Crazy tops: Barbizon Plaza HoteL

Barbizon Plaza

Guglielmo Mattioli

Looking south from the Great Lawn in Central Park, one can appreciate New York City’s transforming skyline: pencil-thin supertall skyscrapers, the product of creative air rights transfers and complex real estate negotiations. But despite all the change, there is one building that is still a prominent member of the skyline, albeit only 450 feet tall, Barbizon Plaza.

One of New York’s art deco gems, the Barbizon boasts an iconic gold top, crowned with what looks like the pipes of an organ shining against a backdrop of contemporary glass towers. But the tower’s current crown, a decent post-modern design, isn’t original and pales in comparison to its initial form.

Constructed between 1928 to 1930, the Barbizon Plaza featured a one-of-a-kind four-story glass atrium top, consisting of both structural glass tiles and hollow glass blocks. It was the first glass-pinnacled skyscraper, and the first building in the country to use glass blocks as a wall material. But it wasn’t just the glass that made it iconic but the lighting. Other extraordinary tops in town were illuminated by external floodlights but not the Barbizon. In this case, the light came from within – floodlights reflecting against glass mirrors that could change color. Indoors, the top was a fitness center and a solarium. Sun rays would filter in through the glass blocks during the day but at night the internal floodlight would filter out making the top a true, full-blown lantern that glowed like the moon.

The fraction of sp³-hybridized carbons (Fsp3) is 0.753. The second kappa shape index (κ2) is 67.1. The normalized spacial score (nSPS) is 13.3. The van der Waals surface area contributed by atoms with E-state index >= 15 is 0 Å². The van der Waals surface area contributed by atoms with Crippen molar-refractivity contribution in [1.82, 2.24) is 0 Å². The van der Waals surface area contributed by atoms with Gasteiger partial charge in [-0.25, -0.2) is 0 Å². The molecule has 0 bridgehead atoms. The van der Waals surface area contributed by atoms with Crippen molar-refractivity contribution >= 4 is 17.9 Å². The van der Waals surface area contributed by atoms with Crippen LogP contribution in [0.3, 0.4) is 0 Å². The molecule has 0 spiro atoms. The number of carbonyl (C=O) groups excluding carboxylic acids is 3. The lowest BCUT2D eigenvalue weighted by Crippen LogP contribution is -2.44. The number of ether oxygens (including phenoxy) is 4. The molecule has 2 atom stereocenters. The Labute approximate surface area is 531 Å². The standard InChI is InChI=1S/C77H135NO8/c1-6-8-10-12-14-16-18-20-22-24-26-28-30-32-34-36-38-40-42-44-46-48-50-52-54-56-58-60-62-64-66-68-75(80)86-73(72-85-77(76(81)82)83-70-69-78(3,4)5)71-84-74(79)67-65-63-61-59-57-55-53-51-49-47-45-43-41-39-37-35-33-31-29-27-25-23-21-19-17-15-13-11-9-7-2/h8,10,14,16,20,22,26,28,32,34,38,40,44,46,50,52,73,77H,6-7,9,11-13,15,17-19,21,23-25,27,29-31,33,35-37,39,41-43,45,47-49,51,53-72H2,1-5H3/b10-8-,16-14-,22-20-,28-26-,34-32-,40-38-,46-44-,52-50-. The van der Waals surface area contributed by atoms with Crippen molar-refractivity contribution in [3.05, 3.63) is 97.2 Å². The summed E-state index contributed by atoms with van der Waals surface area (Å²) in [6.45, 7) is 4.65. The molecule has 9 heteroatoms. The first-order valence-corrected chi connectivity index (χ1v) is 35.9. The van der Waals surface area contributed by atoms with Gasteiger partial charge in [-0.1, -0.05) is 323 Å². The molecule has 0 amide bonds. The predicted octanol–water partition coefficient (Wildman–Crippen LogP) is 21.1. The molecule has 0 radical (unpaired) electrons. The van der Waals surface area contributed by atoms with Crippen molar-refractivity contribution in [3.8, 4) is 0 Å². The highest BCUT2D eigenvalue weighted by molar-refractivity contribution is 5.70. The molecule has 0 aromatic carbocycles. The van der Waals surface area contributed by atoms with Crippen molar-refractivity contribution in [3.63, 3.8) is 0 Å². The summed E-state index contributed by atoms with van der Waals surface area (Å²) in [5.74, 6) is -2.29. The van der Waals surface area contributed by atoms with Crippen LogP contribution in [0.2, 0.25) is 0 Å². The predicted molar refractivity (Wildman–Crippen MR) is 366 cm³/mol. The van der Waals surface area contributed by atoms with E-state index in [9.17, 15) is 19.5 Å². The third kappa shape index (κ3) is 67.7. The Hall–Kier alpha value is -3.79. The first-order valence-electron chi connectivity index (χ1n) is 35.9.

The Barbizon Plaza’s rooftop was
evocative of a jewel-like garden folly set atop the New York City skyline. At a time when many
architects built skyscrapers along Central Park with whimsical rooftops above the Park’s treetops,
the Barbizon Plaza’s shimmering glass lantern stood out amongst the others.
— Elizabeth Fagan,

Designed by Laurence Emmons, the Barbizon Plaza’s crowned top highlighted a building for New Yorkers meant for the spotlight. It was a hotel catered to artists and musicians. The building had soundproof rooms, auditoriums, art studios, and all the amenities they would need during their residencies. With Steinway HQ just a few steps away and Carnegie Hall up the street, this was the place to be. Throughout the years it also became a gathering point for homophile associations such as the Mattachine Society and today is part of the LGBTQ+ historic places of the city. But as Midtown Manhattan changed, so did the Barbizon. It lost its top in the 80s when Donald Trump bought the hotel and the building next door to develop condos. Initially, the plan was to demolish the whole thing and build a new tower facing the park but eventually, he realized it was more cost-effective to keep the current structure and renovate it. Trump put in charge his trusted architect Frank William who widened the windows and covered the iconic top in gold.


Photos and text by Guglielmo Mattioli

Josh VogelComment